The government has to meet $2.5 billion in foreign debt repayments this year. It is implementing an austerity plan dictated by the International Monetary Fund. This requires the closure of more than 140 coal and metal mines and another 50 unprofitable plants this year. Last week the government banned miners from renting trains to travel to Bucharest, the capital city, to hold demonstrations. On January 12 the authorities deployed 3,000 anti-riot troops on the main road near Petrosani to prevent miners from travelling to Bucharest. Troops had filled trucks with sand to be used as roadblocks if required. The city hall in Bucharest also refused miners use of its facilities.

Russian schoolteachers strike to demand back pay

On January 12 more than 150 schools in the Irkutsk region of eastern Siberia were closed at the beginning of the new term, as teachers took strike action. The teachers are demanding unpaid wages of over 300 million roubles ($13 million). The strike is a continuation of those from the last school term, which involved thousands of teachers from all over Russia.

Africa

Electricity supply workers strike in Zambia

Workers at the Zambia Electricity and Supply Corporation (Zesco) went on strike last week to demand the payment of their Christmas bonuses. Their action followed rumours that the government had instructed the National Electricity Company to divert the bonus payments to finance local elections. Workers are also angry at Zesco's countrywide disconnection program, which is being directed by Deputy Energy Minister Celestino Chibamba. They say the program, which has caused a public outcry, is an attempt to recover money for the government.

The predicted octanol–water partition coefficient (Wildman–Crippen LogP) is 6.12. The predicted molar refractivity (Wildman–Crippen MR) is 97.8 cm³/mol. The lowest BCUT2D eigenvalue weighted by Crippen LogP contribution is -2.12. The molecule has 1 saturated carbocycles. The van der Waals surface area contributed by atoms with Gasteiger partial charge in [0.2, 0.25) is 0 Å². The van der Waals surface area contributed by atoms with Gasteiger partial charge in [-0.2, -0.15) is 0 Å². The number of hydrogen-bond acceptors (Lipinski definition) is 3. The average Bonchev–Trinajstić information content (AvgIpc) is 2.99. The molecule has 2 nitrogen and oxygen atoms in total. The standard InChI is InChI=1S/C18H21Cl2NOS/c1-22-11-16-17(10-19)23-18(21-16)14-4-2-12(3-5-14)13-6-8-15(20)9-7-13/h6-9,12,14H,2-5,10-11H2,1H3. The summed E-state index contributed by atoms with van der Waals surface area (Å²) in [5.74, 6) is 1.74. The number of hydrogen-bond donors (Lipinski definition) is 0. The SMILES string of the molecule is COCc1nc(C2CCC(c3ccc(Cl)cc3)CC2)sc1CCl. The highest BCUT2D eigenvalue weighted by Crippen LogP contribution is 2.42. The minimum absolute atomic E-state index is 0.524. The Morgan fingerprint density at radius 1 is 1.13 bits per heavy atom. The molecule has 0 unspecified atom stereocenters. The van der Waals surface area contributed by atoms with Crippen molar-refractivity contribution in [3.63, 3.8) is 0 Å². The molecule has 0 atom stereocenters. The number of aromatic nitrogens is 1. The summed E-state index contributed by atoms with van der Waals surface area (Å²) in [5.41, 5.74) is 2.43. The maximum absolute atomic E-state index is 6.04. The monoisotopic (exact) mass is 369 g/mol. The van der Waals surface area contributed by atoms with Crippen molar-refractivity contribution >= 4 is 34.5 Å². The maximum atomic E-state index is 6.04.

The strike started in Ndola and spread quickly across the nation. Efforts by government and Zesco management failed to get the workers to return to work. The action has also affected the neighbouring countries of Botswana and Namibia, which are dependent on Zambia for their electricity, as the Katima Mulilo substation has broken down and cannot be repaired while the dispute continues.

Energy Minister Ben Mwila was booed and jeered by workers when he addressed a meeting at Zesco head offices in Lusaka on January 8 to plead with them to return to work. Mwila responded, "We are not going to be intimidated. We will not be blackmailed. There must be discipline in the nation. Zesco workers are being selfish and greedy." He went on to complain that the World Bank was forcing the government to increase electricity tariffs to 52 percent. Zesco had only recently raised them 25 percent.

In response to the strike, the Zambian Congress of Trade Unions (ZCTU) General Secretary, Silvester Tembo announced that he has taken over the operations and management of the electricity workers union (ZEAWU) and installed a new management team.

Tembo said the decision to take over the union was made on January 7, following discussions between the ZCTU and ZEAWU executive committee. Appealing for calm for the "benefit of stakeholders", he called on ZEAWU members to end their strike "and leave the issue to be sorted out between the ZEAWU management team and Zesco management". The new management consists of representatives from the ZCTU, the National Union of Communications Workers, the National Teachers Union and the Railway Workers Union. ZEAWU trustees will take part as custodians of union property.